When Paul Bocuse visited New York several years ago, he went to breakfast at Bigelow Pharmacy in the Village. The kid who manned the store’s luncheonette slid a mug of coffee across the counter and asked Mr. Bocuse how he wanted his eggs.
“As the chef desires,” replied Mr. Bocuse.
Mr. Bocuse would perhaps have been more at home at La Lunchonette, which opened on Essex Street on the Lower East Side around the time Bigelow’s counter closed. Here the fellow slapping the food onto the plates was not a young Puerto Rican but a burly Frenchman who was at times as irascible as Mr. Bocuse himself. Instead of eggs “over easy,” he was cooking up cervelles au beurre noir, steak au poivre and foie de veau Lyonnaise. The place was crowded, chaotic and noisy, filled with artists and dealers, but it was fun and the food, if a little erratic at times, was good. Before long, however, La Lunchonette had disappeared from the neighborhood, along with half the art galleries. The other night, I rediscovered it in the center of the new art scene: Chelsea.
La Lunchonette is in a long, low yellow building dating from the mid-19th century on the corner of 10th Avenue and West 18th Street. From the outside, it looks like an old mafia club in Little Italy (perhaps because of the plaster statue of a Madonna in the window by the entrance). The restaurant consists of two dining rooms–separated by an open kitchen–one with a linoleum floor, the other with cracked, worn mosaic tile. It is dark, funky and romantic. The walls are open-brick or painted a deep red, the windows hung with nice bourgeois lace curtains, and paper cloths are rolled out onto the tables, which are lit with red candles in the evening. A huge display of blossoming mountain laurel stands on the long wooden bar (there is no lunch counter) next to a pile of guides to the galleries in the neighborhood. It is a cosy, friendly place, whether you go very late (as I did one night after the theater) or for lunch on a weekday when it is not crowded. The chef and owner of La Lunchonette is Jean-François Fraysse, a former actor and theater director from Carennac, in southwestern France (which explains the many wines on the list from the region, including one of my favorites, Cahors). For dinner, we began with two typical bistro dishes, warm goat cheese in a light puff pastry on a bed of greens and braised leeks on a lentil salad. This was followed by skate with capers, and juicy, slightly spicy grilled lamb sausages with sautéed apples. It all went down very well with a bottle of Brouilly that was brought chilled, just as we wanted it.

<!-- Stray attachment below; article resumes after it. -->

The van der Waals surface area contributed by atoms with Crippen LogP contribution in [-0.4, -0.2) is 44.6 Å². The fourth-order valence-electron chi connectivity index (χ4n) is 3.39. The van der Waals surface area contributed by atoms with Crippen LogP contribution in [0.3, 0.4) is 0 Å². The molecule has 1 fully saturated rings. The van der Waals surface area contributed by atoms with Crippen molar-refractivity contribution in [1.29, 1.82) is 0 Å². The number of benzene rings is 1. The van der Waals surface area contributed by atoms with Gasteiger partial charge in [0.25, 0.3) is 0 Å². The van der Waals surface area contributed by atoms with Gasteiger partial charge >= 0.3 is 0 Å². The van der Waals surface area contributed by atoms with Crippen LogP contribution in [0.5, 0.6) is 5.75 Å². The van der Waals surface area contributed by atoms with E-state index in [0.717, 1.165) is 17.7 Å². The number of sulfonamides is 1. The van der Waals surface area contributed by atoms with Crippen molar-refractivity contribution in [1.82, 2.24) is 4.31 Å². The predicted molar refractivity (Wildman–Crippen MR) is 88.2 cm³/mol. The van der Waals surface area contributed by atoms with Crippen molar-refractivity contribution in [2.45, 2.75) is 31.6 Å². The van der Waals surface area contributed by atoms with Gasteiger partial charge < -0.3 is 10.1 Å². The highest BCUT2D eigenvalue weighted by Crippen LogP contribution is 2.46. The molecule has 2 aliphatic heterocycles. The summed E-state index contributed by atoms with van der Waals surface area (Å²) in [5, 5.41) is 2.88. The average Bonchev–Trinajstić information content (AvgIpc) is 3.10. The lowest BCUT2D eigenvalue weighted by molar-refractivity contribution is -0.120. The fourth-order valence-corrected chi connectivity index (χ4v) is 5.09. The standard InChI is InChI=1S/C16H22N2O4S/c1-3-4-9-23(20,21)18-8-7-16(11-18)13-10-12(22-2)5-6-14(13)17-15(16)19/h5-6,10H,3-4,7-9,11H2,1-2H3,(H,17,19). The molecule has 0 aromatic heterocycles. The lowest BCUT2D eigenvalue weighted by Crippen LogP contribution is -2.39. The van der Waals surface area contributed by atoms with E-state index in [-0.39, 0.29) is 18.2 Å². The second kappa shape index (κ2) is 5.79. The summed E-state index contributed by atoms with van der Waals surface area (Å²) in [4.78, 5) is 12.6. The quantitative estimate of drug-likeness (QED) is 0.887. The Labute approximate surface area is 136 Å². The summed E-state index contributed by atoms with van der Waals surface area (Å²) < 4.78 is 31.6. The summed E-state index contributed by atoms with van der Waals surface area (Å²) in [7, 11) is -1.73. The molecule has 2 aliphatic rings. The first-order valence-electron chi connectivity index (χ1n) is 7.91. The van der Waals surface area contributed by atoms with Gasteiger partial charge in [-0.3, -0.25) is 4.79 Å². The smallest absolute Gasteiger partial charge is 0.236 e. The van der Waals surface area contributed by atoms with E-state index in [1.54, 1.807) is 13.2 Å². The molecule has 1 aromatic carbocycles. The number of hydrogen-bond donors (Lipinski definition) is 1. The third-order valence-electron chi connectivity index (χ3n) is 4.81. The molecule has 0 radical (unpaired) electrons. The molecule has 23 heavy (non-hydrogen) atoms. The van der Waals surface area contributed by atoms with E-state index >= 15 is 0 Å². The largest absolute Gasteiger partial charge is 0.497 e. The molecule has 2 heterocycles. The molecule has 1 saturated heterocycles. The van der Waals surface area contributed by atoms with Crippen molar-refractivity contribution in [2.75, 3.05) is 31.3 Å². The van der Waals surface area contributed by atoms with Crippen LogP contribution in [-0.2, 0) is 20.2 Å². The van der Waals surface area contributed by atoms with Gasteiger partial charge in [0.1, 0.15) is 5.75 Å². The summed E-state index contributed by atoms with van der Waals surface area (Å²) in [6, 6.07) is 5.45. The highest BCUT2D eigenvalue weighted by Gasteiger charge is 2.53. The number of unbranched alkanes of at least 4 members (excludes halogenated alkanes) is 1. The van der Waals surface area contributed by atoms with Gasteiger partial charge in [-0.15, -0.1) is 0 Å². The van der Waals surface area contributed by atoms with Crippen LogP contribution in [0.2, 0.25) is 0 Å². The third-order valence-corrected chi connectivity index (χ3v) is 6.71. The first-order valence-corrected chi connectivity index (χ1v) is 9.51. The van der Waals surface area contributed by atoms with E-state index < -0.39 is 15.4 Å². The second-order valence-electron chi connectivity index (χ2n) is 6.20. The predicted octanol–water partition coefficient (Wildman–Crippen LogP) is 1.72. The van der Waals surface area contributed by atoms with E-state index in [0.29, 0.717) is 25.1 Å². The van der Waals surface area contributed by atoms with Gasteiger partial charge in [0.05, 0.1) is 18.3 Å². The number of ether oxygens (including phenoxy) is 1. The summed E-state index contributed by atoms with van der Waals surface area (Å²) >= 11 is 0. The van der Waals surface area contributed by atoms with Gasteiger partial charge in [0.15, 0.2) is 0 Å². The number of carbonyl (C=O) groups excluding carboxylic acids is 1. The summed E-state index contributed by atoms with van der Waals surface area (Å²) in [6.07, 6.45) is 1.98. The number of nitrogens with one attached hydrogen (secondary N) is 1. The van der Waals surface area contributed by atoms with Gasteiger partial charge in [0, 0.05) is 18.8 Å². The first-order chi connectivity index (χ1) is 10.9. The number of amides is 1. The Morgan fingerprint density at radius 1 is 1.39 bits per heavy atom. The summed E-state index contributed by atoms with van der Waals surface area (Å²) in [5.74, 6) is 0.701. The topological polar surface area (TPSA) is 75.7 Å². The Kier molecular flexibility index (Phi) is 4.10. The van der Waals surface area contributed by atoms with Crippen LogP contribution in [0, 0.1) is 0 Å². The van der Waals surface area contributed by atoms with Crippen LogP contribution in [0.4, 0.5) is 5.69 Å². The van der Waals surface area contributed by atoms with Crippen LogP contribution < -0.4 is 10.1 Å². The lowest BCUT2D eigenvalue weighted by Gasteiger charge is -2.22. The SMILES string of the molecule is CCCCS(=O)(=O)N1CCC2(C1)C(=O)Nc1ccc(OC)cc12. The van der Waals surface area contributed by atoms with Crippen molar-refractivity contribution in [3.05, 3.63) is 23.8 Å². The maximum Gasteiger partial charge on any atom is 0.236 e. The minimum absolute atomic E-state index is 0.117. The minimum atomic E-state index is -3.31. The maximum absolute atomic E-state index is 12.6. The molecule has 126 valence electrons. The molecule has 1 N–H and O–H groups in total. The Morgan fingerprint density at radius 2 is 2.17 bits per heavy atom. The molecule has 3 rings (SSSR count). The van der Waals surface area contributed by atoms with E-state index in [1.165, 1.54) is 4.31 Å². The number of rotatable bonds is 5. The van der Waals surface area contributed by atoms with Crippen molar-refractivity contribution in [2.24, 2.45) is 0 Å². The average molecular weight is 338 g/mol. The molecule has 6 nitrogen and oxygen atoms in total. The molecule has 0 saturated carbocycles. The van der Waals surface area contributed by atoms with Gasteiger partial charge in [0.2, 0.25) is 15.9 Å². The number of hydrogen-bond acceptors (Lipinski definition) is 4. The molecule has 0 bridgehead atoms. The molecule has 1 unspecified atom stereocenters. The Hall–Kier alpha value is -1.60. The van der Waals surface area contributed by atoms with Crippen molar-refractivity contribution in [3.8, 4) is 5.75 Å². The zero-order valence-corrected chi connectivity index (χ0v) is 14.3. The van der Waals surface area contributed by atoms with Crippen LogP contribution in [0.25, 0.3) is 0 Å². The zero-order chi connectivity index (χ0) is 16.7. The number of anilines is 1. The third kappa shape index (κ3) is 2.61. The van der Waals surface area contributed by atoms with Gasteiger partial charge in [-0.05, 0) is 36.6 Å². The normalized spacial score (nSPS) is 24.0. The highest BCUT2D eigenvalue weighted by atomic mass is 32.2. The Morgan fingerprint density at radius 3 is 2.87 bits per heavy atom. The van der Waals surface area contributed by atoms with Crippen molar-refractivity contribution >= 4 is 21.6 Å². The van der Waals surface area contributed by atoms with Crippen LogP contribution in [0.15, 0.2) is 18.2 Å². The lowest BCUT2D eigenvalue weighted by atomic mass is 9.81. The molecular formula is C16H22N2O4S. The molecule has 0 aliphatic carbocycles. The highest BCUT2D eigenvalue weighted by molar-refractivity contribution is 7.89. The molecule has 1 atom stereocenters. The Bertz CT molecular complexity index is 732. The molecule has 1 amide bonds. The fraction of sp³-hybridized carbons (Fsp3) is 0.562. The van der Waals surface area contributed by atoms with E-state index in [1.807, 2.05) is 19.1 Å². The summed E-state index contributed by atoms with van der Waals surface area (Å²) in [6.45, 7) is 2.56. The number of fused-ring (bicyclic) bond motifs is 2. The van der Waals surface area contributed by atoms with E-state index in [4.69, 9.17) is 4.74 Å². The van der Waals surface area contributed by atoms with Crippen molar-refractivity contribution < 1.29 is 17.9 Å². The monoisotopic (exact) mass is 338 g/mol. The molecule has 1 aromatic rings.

A few days later, I came with my son Alexander and his friend Ian for lunch after their fifth-grade graduation (after lunch they were heading not for art galleries, but for a bowling party at Chelsea Piers). As soon as we sat down, the children took out pencils and began drawing monsters on the paper tablecloth. Melva Max, co-owner and wife of the chef, brought over menus and bread and perched a blackboard chalked with the dishes of the day on a nearby chair. I read them out. “Cervelles au beurre noir. That’s brains.”
“Brains!” Ian’s father is a brain surgeon. “Are you going to eat them?”
“My mom eats anything,” said Alexander.
“Do you know when my mom was growing up in Montreal, her mother made her eat cow tongue!” said Ian.
“They also have sweetbreads, which come from the cow’s neck,” I added. (A few months ago, at the Restaurant d’Vijff Vlieghen in Amsterdam, I asked the waiter if there was any dish on their hideously overwrought menu that a child might like, and he had suggested sweetbreads. “I suppose he thought they were sweet,” commented my mother afterward.)
“Why don’t you order the brains?” said Ian to Alexander.
“I think I’ll have the linguine with pesto,” he replied, “but I want someone here to get the brains.”
“I’ll get them,” I said.
For our first course, we ordered asparagus, which came in a creamy vinaigrette dressing; a rich, deep, well-flavored lobster bisque; a fine beet salad with greens; and a delicious terrine de foie gras made with creamy chunks of duck liver and served with toasted peasant bread. As we waited for our main courses to arrive, the children continued to draw, inventing complicated board games with rules that changed as you went along.
My plate of brains arrived tossed in black butter and sprinkled with capers. The son of the brain surgeon was appalled. “Those brains are cooked!”
They were indeed, but unfortunately they were underseasoned. So was the linguine with pesto, which was rather tasteless. But the chicken salad my husband had ordered was very good, served warm with greens. The steak au poivre and the steak Bordelaise were both perfect, full of flavor and served with creamy gratinée potatoes.
“Ew! My steak has silver inside it,” said Ian, looking at the meat, which glistened in a rather silver way in the sunlight streaming through the window onto his plate.
“Every cow has a silver lining,” said my husband.
“Dad, don’t laugh at your own jokes,” said Alexander.
For dessert there was blood orange sorbet, a large profiterole filled with ice cream and topped with chocolate sauce, crème caramel, a dense fudgy chocolate cake and a wonderful caramelized tarte Tatin, all of which were demolished.
When La Lunchonette first opened 10 years ago, their local customers were not artists but truckers. They must have been every bit as surprised by what arrived on their plates as Mr. Bocuse was when he had breakfast at Bigelow.
1 1/2 stars
130 10th Avenue (entrance on 18th Street)
Noise level: Fine
Wine list: Short, French and reasonably priced
Credit cards: All major
Price range: Lunch main courses $9.50 to $17.50, dinner $11.50 to $21.50
Brunch: Saturday and Sunday 11:30 A.M. to 4:30 P.M.
Lunch: Daily noon to 3:30 P.M.
Dinner: Daily 6 P.M. to 11:30 P.M.
1 star: Good
2 stars: Very good
3 stars: Excellent
4 stars: Outstanding
No star: Poor
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